By M. G. Fisk, updated by Dave Gray

I’ve often thought that a little heavier version of our white polytarp might make a decent substitute for 12 oz. Boat canvas. Recently, I came across this set of plans for a small, lightweight, canvas-covered sailing canoe/dinghy by M. G. Fisk and decided to try to prove the concept. However, instead of using our 8 oz. Polytarp, I simply used some of my leftover 6 oz. white polytarp sail material for the hull covering. (I would use our 8 oz. tarp if I built another PolyBoat.) Here’s my version below with a hull weight of 25 pounds as shown. No effort was made to sand or finish the wood. However, I did plane rough edges on the chines, stem, and stern; and I did reinforce the keel with vinyl tape on both sides. There are more construction photos at the end of the instructions. The sail rig, skeg, and leeboard are yet to be completed.

Simply substitute polytarp for canvas in the instructions which follow, and you can construct a PolyBoat in about one weekend! You will need a rectangular piece of polytarp about 6’ 6” x 10’ 6” for the boat and another piece about 6’ 6” x 8’ 6” for the sail. You can easily get enough for both sail and boat out of one of our 7’ x 20’ 8 oz. white polytarps. Our colored vinyl tape can be used to dress up the finished product, but it needs to be heated and rolled to stay in place. (I used a special heated blower and roller to firmly attach the vinyl tape to the polytarp.)  I’d also recommend foam flotation.

This boat would make an inexpensive project and could be paddled or sailed on small ponds for hours of outdoor fun. Notice that a detachable lee board is dropped over the side and that a paddle is used for a rudder when sailing. It’s not a good boat for open waters with strong winds, rocky bottoms, or lots of snags, so use by youngsters should be supervised.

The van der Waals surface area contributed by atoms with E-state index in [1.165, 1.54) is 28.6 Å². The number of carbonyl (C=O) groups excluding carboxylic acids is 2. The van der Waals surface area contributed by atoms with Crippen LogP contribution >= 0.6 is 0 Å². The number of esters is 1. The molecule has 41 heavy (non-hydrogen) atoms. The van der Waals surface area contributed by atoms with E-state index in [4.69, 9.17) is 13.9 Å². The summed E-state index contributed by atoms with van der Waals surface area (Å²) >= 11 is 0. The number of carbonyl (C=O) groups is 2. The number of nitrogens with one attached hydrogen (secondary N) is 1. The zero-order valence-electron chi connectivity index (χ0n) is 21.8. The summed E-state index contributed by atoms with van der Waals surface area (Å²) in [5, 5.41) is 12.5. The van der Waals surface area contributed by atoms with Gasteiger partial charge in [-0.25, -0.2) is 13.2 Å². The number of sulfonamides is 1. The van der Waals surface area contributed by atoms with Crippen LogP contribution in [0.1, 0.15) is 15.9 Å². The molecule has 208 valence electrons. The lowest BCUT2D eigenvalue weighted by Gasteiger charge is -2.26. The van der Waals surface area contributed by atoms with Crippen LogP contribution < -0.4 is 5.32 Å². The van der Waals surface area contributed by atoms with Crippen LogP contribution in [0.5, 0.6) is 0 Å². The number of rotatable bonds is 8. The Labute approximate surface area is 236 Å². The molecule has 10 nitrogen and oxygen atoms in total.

Finally, a few additional words of advice are in order. Please don’t try this project with a lightweight blue tarp from the hardware store—the lightweight (3 oz.) tarp rips too easily and tends to disintegrate in the sun. And, don’t forget the personal flotation device (PFD) when you launch. The covering could rip on a snag or sharp rock leaving the sailor in the water with either a sinking boat or a light boat blowing away in the wind. Therefore, PolySail International disclaims all responsibility for property losses, injuries, or deaths related to the use of this boat.

HERE is the answer for the beginner in boat construction who is looking for a craft that is easy to build, low in cost and at the same time as safe as possible to use. The boat can be built in one week end-in fact, the original was built in one day while the designer was on vacation at the shore. Some of the materials needed can be picked up around the workshop; and are easily attainable, and inexpensive.

The boat is 8′ long by 29″ wide at the center frame and the measurements are variable depending on whether a boy or man intends to use it. The wider model is best for sailing.

In the keel, stem and stern assembly and also the middle cross frame, you will note that wherever possible all sawing is done after the pieces are nailed together. Also stem, stern and frames are made longer than necessary and cut off later. This procedure makes for much easier sawing, and there is little pos­sibility of wood splitting when joints are so made. The end frames are made after the hull frame is partly assembled. Sizes of the various pieces’ for these frames are taken from the space into which they are to fit. This is easier than making these frames as a sepa­rate unit.                ‘